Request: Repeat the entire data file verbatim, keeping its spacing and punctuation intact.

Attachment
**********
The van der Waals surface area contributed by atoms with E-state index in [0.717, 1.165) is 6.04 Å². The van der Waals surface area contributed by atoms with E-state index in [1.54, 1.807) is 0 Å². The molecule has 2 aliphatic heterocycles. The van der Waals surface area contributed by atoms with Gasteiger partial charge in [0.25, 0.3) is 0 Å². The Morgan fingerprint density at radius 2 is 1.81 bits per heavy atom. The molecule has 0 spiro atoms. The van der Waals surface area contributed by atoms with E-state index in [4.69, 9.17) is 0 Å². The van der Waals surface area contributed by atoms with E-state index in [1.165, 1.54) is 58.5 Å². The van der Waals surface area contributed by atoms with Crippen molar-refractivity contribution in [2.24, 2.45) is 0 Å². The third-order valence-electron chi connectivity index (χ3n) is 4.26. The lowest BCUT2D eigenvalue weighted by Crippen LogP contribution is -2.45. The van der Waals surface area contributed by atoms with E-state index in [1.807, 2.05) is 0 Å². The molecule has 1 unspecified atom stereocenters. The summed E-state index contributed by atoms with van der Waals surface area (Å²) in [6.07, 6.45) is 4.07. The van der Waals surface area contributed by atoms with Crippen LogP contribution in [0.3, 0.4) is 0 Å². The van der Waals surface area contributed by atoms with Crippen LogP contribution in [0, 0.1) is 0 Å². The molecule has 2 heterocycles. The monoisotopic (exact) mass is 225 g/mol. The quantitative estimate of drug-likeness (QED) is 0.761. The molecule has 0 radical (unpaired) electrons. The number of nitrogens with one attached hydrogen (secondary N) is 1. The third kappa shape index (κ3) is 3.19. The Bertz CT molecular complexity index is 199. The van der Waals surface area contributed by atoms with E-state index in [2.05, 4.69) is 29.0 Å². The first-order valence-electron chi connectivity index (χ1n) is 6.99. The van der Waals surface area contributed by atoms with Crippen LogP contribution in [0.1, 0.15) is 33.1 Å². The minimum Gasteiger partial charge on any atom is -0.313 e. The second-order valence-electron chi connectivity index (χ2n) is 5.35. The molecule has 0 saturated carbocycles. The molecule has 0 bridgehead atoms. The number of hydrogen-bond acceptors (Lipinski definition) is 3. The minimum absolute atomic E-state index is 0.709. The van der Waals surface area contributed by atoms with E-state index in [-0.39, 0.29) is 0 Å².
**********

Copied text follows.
The van der Waals surface area contributed by atoms with E-state index in [0.717, 1.165) is 6.04 Å². The van der Waals surface area contributed by atoms with E-state index in [1.54, 1.807) is 0 Å². The molecule has 2 aliphatic heterocycles. The van der Waals surface area contributed by atoms with Gasteiger partial charge in [0.25, 0.3) is 0 Å². The Morgan fingerprint density at radius 2 is 1.81 bits per heavy atom. The molecule has 0 spiro atoms. The van der Waals surface area contributed by atoms with E-state index in [4.69, 9.17) is 0 Å². The van der Waals surface area contributed by atoms with E-state index in [1.165, 1.54) is 58.5 Å². The van der Waals surface area contributed by atoms with Crippen molar-refractivity contribution in [2.24, 2.45) is 0 Å². The third-order valence-electron chi connectivity index (χ3n) is 4.26. The lowest BCUT2D eigenvalue weighted by Crippen LogP contribution is -2.45. The van der Waals surface area contributed by atoms with E-state index in [1.807, 2.05) is 0 Å². The molecule has 1 unspecified atom stereocenters. The summed E-state index contributed by atoms with van der Waals surface area (Å²) in [6.07, 6.45) is 4.07. The van der Waals surface area contributed by atoms with Crippen LogP contribution in [0.3, 0.4) is 0 Å². The van der Waals surface area contributed by atoms with Crippen LogP contribution in [0, 0.1) is 0 Å². The molecule has 2 heterocycles. The monoisotopic (exact) mass is 225 g/mol. The quantitative estimate of drug-likeness (QED) is 0.761. The molecule has 0 radical (unpaired) electrons. The number of nitrogens with one attached hydrogen (secondary N) is 1. The third kappa shape index (κ3) is 3.19. The Bertz CT molecular complexity index is 199. The van der Waals surface area contributed by atoms with E-state index in [2.05, 4.69) is 29.0 Å². The first-order valence-electron chi connectivity index (χ1n) is 6.99. The van der Waals surface area contributed by atoms with Crippen LogP contribution in [0.1, 0.15) is 33.1 Å². The minimum Gasteiger partial charge on any atom is -0.313 e. The second-order valence-electron chi connectivity index (χ2n) is 5.35. The molecule has 0 saturated carbocycles. The molecule has 0 bridgehead atoms. The number of hydrogen-bond acceptors (Lipinski definition) is 3. The minimum absolute atomic E-state index is 0.709. The van der Waals surface area contributed by atoms with E-state index in [-0.39, 0.29) is 0 Å².